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Publication numberUS4156253 A
Publication typeGrant
Application numberUS 05/875,260
Publication dateMay 22, 1979
Filing dateFeb 3, 1978
Priority dateFeb 9, 1977
Also published asDE2705342A1, DE2705342B2, DE2705342C3
Publication number05875260, 875260, US 4156253 A, US 4156253A, US-A-4156253, US4156253 A, US4156253A
InventorsGunter Steudel
Original AssigneeInternational Standard Electric Corporation
Export CitationBiBTeX, EndNote, RefMan
External Links: USPTO, USPTO Assignment, Espacenet
Sound-in-video television transmission
US 4156253 A
Abstract
A sound-in-video signal transmission system is made compatible with present domestic TV receivers by transmitting the color-sync signal in the time domain according to the current standard, and the sound signals are transmitted partly before it and partly after it.
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Claims(10)
What is claimed is:
1. A television transmission system wherein a color-sync signal and digital sound signals from at least one sound channel are transmitted in the horizontal blanking intervals during the period of the back porch, with the color-sync signal and the digital sound signals separated from each other, comprising:
transmitting means for transmitting part of the sound signals to be transmitted during a line period before the color-sync signal, and the remainder thereafter;
receiving means for receiving the video-sound signal so composed and extracting the sound signals therefrom.
2. A system according to claim 1, wherein the transmitting means and the receiving means include counters for reading the sound signals from, and writing them into, a buffer store which count the clock pulses for the buffer store and interrupt them for a time corresponding to the duration of the color-sync signal.
3. A system according to claim 1 wherein the receiving means are incorporated in domestic receivers.
4. A system according to claim 1 wherein the receiving means are designed as add-on units for domestic receivers.
5. A method for transmitting a color-sync signal and sound signals during the horizontal blanking interval of a video signal in a television system, comprising the steps of:
converting the sound signals into a digital form;
transmitting the color-sync signal during a predetermined time of the horizontal blanking interval;
transmitting a portion of the sound signals during a period before the color-sync signal; and
transmitting the remainder of the sound signals after the color-sync signal.
6. A method for transmitting as described in claim 5, additionally comprising the steps of:
generating and transmitting a starting pulse immediately prior to transmission of the first portion of the sound signals; and
generating and transmitting a control pulse after the last sound signal has been transmitted.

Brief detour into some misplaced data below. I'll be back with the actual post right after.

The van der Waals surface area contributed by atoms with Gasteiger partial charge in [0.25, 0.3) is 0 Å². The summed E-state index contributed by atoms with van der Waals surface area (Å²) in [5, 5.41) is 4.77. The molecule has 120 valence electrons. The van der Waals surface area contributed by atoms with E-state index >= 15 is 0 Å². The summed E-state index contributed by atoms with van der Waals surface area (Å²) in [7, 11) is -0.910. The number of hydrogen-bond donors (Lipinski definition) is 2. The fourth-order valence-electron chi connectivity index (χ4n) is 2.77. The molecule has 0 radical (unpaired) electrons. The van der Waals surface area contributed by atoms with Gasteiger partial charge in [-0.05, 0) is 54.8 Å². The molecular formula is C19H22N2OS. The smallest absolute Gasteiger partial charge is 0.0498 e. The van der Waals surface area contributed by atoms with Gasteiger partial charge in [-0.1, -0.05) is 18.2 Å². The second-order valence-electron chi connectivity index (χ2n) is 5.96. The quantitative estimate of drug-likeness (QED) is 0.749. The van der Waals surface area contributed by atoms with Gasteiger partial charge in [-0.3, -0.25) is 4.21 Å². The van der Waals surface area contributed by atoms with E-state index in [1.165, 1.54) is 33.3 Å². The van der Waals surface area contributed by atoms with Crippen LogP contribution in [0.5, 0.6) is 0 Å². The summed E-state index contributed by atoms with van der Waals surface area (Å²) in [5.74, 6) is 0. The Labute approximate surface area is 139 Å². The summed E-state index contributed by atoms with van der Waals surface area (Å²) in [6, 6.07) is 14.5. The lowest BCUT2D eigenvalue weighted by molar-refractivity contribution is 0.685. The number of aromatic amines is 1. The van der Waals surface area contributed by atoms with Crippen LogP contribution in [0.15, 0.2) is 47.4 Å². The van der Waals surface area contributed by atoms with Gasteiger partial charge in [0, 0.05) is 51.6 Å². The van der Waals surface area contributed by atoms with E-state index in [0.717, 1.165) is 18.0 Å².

7. A system according to claim 5, wherein the method includes the additional steps of:
storing the digital sound signals;
reading a portion of the digital sound signals from storage during a predetermined portion of the horizontal blanking interval;
interrupting the reading of digital sound signals for a time period corresponding to the duration of the color-sync signal; and
reading the remainder of the digital sound signals from storage after the color-sync signal has been transmitted.
8. A method as described in claim 5, additionally comprising the steps of:
receiving the transmitted signals; and
separating the digital sound signals from the color-sync signal.
9. A method as described in claim 8, additionally comprising the steps of:
detecting the reception of the digital sound signals;
writing said digital sound signals into a storage means for a predetermined period of time;
interrupting said writing for a predetermined period of time corresponding to the duration of the color-sync signal;
writing the remainder of the digital sound signals into the storage means; and
reading the digital sound signals from the storage means.
10. A method of transmitting a sound-in-video television signal, comprising the steps of:
transmitting a color-sync signal during a predetermined standard time domain of a horizontal blanking interval; and
transmitting the sound signals during the horizontal blanking interval partially before the color-sync signal and partially after the color-sync signal.
Description
BACKGROUND OF THE INVENTION

1. Field of the Invention

The present invention relates to a color television transmission system wherein a color-sync signal and digital sound signals from at least one sound channel are transmitted in the horizontal blanking intervals during the period of the back porch, with the color-sync signal and the digital sound signals separated from each other.